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Thursday, February 25, 2010

Spring is in the Air

It's the third week of February, a month traditionally linked in my mind as having the most tempestuous of weathers, having lived up until now in the New York tri-state area.

However, it's the first month of spring here in the Loire Valley. While I read of snowstorms with near-record accumulations back in the States, I've turned down my central heating--although I did refill the oil tank; I'm not a complete idiot--and have begun weeding and sowing seed for early crops such as arugula (rocket), spinach and leeks. Even tomato seeds are to be potted up this week as my sunny, glassed-in verandah should prove a terrific greenhouse for tender seedlings. Leeks and garlic, planted last September, sit in solitary splendor in my otherwise empty raised beds. I went admittedly a little crazy with the seed packets. It's so easy to do and I was so tickled to find bio or organic seeds even in the supermarkets and hardware stores. I've seeds for four different types of tomato plants as well as bell pepper, pattypan squash, carrots, potatoes, romaine, arugula, spinach, scallions, white onion, leeks, radishes and, of course, haricots vert! If the seeds don't do well, I can fall back on seedlings sold at the village outdoor markets.

As I've managed to secure a paid gig of two hours of landscaping work in someone's garden every other week, I'm even more delighted at the early advent of spring. It also means I have to start polishing my nails again. Sound silly? Not at all. It's a great way to hide the dirt....

Tuesday, February 23, 2010

Saffron Season


'Tis the season when fêtes abound in France--February is the month for winter fêtes. So I happily traipsed off to nearby Preuilly-sur-Claise for their annual safran(saffron) festival, traditionally the 3rd Saturday of every February. (Photo from www.indianetzone.com/1/saffron_flower.htm.)


Saffron is the most expensive spice in the world, I'm told, because it's not only labor intensive to produce but it requires nearly 5,000 purple crocus blooms to produce a mere ounce, and an acre of flowers to produce a single pound. For those of you unfamiliar with it, each bloom contains only 3 red stigmas that must be handpicked from among the yellow ones which have no flavor. (This photo, illustrating a jar identical to the one I purchased except for the label, comes from http://whatscookingamerica.net/saffron.htm)

It's actually economical to use, I'm told. Its honey-like yet bitter taste can overwhelm a dish if too much is used. A tiny pinch is typically all that's needed for a dish feeding four to six people. Saffron is added arguably as much or more for its color punch than its taste. I confess that my cooking expertise has never extended to using saffron for budgetary reasons, never having been exposed to it outside the occasional restaurant offering, so I went to the festival determined to purchase a modest amount, both to support the local producers and give me the excuse to experiment.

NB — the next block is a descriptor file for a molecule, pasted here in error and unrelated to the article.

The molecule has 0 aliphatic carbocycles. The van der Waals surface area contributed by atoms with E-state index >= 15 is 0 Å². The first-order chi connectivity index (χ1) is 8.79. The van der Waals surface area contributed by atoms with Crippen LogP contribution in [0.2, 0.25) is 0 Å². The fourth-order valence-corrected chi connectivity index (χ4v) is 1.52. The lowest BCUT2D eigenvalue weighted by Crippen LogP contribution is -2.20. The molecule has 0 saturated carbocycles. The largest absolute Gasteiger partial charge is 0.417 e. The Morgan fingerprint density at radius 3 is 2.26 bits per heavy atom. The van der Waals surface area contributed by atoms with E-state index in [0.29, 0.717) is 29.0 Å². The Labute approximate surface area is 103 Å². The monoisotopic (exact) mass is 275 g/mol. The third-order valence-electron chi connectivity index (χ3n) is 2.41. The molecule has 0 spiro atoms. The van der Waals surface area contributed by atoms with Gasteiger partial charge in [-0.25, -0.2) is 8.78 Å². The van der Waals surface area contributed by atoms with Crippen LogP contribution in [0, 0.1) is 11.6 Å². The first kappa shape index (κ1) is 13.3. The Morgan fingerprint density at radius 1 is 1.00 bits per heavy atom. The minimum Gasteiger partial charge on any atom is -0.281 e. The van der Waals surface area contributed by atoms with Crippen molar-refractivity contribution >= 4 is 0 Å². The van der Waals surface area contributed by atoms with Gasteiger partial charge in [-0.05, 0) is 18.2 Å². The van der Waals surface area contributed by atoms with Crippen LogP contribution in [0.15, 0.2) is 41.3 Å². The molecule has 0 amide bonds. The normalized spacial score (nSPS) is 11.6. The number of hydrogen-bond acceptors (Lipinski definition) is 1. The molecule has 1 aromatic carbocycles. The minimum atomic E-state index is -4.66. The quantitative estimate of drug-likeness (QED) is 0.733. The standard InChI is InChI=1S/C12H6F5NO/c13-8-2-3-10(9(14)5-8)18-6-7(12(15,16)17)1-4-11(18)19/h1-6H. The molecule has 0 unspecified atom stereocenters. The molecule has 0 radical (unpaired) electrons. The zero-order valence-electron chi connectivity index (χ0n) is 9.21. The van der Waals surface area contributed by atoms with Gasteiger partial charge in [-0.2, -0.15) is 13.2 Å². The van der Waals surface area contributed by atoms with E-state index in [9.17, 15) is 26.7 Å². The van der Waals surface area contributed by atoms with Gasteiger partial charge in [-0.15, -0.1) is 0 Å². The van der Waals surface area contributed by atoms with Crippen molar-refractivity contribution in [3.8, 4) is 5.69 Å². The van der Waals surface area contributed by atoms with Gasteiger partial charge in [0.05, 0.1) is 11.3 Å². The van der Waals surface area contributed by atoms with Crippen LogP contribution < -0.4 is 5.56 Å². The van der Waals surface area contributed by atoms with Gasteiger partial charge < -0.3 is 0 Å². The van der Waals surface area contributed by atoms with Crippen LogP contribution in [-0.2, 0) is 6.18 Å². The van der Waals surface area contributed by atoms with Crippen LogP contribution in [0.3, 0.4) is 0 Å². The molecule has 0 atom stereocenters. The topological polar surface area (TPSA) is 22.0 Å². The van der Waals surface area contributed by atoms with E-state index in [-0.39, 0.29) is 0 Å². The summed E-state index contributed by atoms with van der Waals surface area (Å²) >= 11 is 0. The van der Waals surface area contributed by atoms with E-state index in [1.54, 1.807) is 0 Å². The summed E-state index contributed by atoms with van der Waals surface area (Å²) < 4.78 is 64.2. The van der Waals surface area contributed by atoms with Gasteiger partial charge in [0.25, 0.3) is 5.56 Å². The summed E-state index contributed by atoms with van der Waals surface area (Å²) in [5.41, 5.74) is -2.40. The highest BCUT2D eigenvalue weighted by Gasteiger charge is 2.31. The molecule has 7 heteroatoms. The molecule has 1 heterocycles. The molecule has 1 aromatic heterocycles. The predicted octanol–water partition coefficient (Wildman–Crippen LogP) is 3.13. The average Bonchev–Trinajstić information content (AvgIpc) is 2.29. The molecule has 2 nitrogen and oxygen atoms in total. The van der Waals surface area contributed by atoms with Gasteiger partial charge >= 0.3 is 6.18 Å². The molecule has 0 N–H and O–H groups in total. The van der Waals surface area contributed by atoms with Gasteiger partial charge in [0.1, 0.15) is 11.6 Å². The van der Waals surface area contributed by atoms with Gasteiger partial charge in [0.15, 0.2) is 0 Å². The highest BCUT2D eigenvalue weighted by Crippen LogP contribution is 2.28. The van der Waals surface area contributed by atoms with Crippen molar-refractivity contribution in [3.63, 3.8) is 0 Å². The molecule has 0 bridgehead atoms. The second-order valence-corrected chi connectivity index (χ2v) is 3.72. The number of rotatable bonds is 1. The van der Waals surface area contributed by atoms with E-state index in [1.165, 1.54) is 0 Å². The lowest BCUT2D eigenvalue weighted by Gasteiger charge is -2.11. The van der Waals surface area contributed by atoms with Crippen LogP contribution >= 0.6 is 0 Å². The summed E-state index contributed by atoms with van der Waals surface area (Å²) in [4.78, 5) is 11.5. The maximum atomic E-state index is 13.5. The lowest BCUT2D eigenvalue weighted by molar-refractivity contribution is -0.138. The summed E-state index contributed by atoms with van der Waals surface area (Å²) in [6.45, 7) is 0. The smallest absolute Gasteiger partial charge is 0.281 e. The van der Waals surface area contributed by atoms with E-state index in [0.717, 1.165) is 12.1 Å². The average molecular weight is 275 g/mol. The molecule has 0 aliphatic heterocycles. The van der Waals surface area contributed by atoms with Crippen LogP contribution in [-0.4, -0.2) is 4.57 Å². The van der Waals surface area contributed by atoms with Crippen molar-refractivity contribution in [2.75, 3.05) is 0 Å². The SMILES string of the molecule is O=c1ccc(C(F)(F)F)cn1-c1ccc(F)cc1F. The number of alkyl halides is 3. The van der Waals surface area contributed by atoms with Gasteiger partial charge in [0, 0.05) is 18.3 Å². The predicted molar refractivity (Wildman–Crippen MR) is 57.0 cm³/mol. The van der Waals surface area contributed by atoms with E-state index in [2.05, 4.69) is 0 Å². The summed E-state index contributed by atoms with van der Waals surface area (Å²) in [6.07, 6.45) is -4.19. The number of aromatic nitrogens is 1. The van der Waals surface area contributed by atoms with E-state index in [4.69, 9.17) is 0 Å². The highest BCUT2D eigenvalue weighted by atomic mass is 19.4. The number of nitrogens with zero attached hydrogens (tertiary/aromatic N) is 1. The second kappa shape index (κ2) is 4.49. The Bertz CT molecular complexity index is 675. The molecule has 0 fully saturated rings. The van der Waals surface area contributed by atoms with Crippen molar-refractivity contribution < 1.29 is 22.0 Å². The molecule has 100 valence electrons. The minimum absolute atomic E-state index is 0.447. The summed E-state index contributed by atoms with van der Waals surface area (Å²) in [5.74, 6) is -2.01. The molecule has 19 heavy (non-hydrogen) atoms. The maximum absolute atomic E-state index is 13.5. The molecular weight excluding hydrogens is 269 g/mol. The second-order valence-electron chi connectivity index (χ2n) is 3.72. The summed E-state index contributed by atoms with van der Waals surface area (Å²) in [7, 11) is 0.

Like all French fêtes, this one was packed with locals, all standing around socializing, sipping wine and saffron-flavored drinks, and nibbling on baked goods hued in the unmistakeable, warm, yellow saffron color. Tilly, insistent on being carried because of the intimidating mass of legs around her, was, as always, immensely popular, the French all calling her mignon (cute). Even the men can't resist her. She's practically my trademark now, a way for the locals to recognize me when I attend the various local functions, not to mention being a great conversation starter so I can practice my beginner-level French.

With all the attention focused on Tilly, it was easy to dart in to the tables and make my purchases: a small jar of saffron threads and a pretty 4-centiliter bottle of yellow sirop au safran, a saffron-infused sugar syrup, perfect they claim for those de rigueur kir aperitifs. I made my purchase from Marion Babinot, a producer with the regional designation, Le Signé Poitou-Charentes, meaning it adheres to three stringent quality requirements: it must be organically grown; it must contain no yellow stigmas; and it must be sold hermetically sealed in glass so as not to corrupt the contents. Check, check and check!

It appears saffron risotto might just be on the menu for my birthday dinner next month when I return from Paris!